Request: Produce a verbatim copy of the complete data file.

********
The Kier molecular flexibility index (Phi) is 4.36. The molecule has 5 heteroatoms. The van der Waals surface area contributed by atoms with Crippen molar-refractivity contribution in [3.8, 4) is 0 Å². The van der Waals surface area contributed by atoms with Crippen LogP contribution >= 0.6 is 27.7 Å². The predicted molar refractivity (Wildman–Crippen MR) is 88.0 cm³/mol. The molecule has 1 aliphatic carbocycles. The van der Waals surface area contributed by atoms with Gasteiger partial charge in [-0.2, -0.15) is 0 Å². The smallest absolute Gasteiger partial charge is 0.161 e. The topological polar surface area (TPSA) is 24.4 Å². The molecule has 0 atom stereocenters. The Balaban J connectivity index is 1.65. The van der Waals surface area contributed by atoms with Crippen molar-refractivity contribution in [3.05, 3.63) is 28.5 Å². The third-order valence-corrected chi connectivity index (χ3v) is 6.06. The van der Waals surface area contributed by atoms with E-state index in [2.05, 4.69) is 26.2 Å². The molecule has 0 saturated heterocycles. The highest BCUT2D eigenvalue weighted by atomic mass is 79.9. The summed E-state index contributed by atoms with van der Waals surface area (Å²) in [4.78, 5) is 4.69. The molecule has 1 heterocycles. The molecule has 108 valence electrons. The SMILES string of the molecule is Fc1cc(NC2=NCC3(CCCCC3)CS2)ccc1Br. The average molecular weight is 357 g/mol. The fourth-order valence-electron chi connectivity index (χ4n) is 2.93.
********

The Kier molecular flexibility index (Phi) is 4.36. The molecule has 5 heteroatoms. The van der Waals surface area contributed by atoms with Crippen molar-refractivity contribution in [3.8, 4) is 0 Å². The van der Waals surface area contributed by atoms with Crippen LogP contribution >= 0.6 is 27.7 Å². The predicted molar refractivity (Wildman–Crippen MR) is 88.0 cm³/mol. The molecule has 1 aliphatic carbocycles. The van der Waals surface area contributed by atoms with Gasteiger partial charge in [-0.2, -0.15) is 0 Å². The smallest absolute Gasteiger partial charge is 0.161 e. The topological polar surface area (TPSA) is 24.4 Å². The molecule has 0 atom stereocenters. The Balaban J connectivity index is 1.65. The van der Waals surface area contributed by atoms with Crippen molar-refractivity contribution in [3.05, 3.63) is 28.5 Å². The third-order valence-corrected chi connectivity index (χ3v) is 6.06. The van der Waals surface area contributed by atoms with E-state index in [2.05, 4.69) is 26.2 Å². The molecule has 0 saturated heterocycles. The highest BCUT2D eigenvalue weighted by atomic mass is 79.9. The summed E-state index contributed by atoms with van der Waals surface area (Å²) in [4.78, 5) is 4.69. The molecule has 1 heterocycles. The molecule has 108 valence electrons. The SMILES string of the molecule is Fc1cc(NC2=NCC3(CCCCC3)CS2)ccc1Br. The average molecular weight is 357 g/mol. The fourth-order valence-electron chi connectivity index (χ4n) is 2.93.